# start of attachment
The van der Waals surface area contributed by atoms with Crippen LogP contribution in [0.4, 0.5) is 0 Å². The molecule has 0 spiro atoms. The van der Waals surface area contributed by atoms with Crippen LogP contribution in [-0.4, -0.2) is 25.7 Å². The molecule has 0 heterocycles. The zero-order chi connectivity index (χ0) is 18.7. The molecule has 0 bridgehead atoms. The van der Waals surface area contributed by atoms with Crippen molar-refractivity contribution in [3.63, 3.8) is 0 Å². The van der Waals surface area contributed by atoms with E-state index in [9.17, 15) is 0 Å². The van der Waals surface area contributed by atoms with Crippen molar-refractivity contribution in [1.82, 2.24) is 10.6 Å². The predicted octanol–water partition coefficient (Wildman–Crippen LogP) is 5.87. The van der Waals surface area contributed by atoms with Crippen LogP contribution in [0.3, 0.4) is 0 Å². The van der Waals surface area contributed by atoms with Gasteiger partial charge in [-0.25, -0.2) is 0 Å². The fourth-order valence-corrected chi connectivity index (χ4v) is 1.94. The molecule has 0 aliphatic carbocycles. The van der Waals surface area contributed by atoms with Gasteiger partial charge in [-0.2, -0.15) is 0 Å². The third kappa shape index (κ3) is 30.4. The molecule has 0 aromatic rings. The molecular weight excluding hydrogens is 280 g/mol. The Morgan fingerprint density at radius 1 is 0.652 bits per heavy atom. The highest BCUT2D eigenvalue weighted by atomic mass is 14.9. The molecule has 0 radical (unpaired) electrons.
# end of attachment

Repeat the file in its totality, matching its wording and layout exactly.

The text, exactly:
The van der Waals surface area contributed by atoms with Crippen LogP contribution in [0.4, 0.5) is 0 Å². The molecule has 0 spiro atoms. The van der Waals surface area contributed by atoms with Crippen LogP contribution in [-0.4, -0.2) is 25.7 Å². The molecule has 0 heterocycles. The zero-order chi connectivity index (χ0) is 18.7. The molecule has 0 bridgehead atoms. The van der Waals surface area contributed by atoms with Crippen molar-refractivity contribution in [3.63, 3.8) is 0 Å². The van der Waals surface area contributed by atoms with E-state index in [9.17, 15) is 0 Å². The van der Waals surface area contributed by atoms with Crippen molar-refractivity contribution in [1.82, 2.24) is 10.6 Å². The predicted octanol–water partition coefficient (Wildman–Crippen LogP) is 5.87. The van der Waals surface area contributed by atoms with Crippen LogP contribution in [0.3, 0.4) is 0 Å². The van der Waals surface area contributed by atoms with Gasteiger partial charge in [-0.25, -0.2) is 0 Å². The fourth-order valence-corrected chi connectivity index (χ4v) is 1.94. The molecule has 0 aliphatic carbocycles. The van der Waals surface area contributed by atoms with Gasteiger partial charge in [-0.2, -0.15) is 0 Å². The third kappa shape index (κ3) is 30.4. The molecule has 0 aromatic rings. The molecular weight excluding hydrogens is 280 g/mol. The Morgan fingerprint density at radius 1 is 0.652 bits per heavy atom. The highest BCUT2D eigenvalue weighted by atomic mass is 14.9. The molecule has 0 radical (unpaired) electrons.